It’s early on a recent Friday evening, only two weeks after it first opened, and Dear Sainte Éloise is already at capacity. The 40 seat wine bar in Llankelly Place, formerly the site of Waterman’s Lobster Co., is proving so popular with crowds both post-work and pre-long night alike that the only conceivable space for one is out on the street. Being Sydney, my first impulse is to laugh, then cry – the prospect of enjoying a glass of anything outside after sunset has been reduced to a tragicomic punchline at worst, a cruel taunt at best. But Dear Sainte Éloise is serious about this and, as it turns out, so much more.
A collaboration between owner Matt Swieboda (of Waterman’s) and three of his alumni from Love, Tilly Devine – another Darlinghurst viticultural institution – including head sommelier Nate Hatwell (Mercado), head chef Ben Abiad (one of the Brickfields co-founders, amongst other ventures) and manager Jasmin Natterer, Dear Saint Éloise is a deeply pious venture, and their religion is the holy trinity of good hospitality, great food and better wine.
Their bible then is a 350-plus wine list that traverses the globe with labels trotting from Austria, Georgia, France and South Africa to Italy, Austria, California, Spain, Portugal, Australia, New Zealand and many more. Its word is gospel, too: divided by varietals or regions, each chapter is accompanied by a well-versed spiel on exactly why that wine matters most, where it’s from and what you can expect from a glass or a bottle made all the more digestible for it being written in manner that’s anything but preachy. It’s safe to say that you’ll not only learn something new about an old favourite – a “simple, objective and irrefutable” manifesto on Riesling, the “most refreshing and delicious of beverages” is particularly enlightening – but discover untold pleasures in the process (see the chapter on ‘Georgian wine’).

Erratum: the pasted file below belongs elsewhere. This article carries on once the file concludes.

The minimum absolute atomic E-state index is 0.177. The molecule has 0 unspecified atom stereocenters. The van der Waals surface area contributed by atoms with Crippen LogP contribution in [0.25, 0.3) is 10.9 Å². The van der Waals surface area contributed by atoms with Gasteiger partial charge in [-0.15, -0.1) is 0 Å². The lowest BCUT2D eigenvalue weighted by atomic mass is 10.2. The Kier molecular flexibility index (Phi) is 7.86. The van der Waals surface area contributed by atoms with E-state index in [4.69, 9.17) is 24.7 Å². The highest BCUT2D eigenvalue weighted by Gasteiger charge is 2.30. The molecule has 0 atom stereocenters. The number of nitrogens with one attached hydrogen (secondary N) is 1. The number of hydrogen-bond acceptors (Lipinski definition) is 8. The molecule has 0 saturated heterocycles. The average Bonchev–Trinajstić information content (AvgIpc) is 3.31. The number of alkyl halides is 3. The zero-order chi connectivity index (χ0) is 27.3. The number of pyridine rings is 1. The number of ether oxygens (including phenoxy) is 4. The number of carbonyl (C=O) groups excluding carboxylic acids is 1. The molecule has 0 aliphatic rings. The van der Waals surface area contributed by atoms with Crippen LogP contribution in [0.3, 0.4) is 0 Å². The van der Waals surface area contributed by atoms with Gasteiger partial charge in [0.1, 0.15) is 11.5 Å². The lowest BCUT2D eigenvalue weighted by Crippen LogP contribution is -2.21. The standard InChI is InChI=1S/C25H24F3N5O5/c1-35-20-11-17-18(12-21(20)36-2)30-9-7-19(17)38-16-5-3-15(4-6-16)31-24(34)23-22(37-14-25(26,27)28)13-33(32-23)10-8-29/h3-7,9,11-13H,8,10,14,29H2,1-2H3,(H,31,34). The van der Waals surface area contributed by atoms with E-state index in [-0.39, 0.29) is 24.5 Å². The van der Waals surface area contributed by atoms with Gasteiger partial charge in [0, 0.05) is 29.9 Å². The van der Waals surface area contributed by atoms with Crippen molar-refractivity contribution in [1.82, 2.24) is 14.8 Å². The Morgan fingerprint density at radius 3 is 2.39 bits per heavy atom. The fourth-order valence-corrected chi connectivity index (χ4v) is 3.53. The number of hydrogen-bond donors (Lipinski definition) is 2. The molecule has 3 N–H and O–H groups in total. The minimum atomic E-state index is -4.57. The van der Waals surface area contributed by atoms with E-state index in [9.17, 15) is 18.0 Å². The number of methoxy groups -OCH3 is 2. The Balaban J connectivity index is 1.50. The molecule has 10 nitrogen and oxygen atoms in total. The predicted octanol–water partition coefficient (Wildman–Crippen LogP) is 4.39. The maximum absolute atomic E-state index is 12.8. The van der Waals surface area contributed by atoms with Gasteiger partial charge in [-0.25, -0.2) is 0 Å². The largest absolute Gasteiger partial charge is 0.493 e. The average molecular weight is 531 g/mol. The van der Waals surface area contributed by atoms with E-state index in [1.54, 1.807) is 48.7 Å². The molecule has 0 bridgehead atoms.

The bar takes its name from a scene in Down and Out in Paris and London, the first full-length published work (part memoir, part travelogue) by the English author George Orwell, who, destitute on the streets of Paris, recites a prayer to a photograph thinking its a picture of a saint who turns out to be little more than a well-known prostitute. The passage from which it’s taken, written at-length in white chalk against a black feature wall, is the bar’s most notable decorative element. The remainder of the space is discrete, eminently cosy and anchored by a beautiful burnished copper bar at which you’re able to perch and observe drinkers and committed diners alike enjoying a seasonal menu of around eight (very wine friendly) dishes.
“Dear Sainte Éloise, if you exist, please send me some money”, he prays. “I don’t ask for much — just enough to buy some bread and a bottle of wine and get my strength back.”
Ask and you shall receive. Amen.
Tile and cover image: Instagram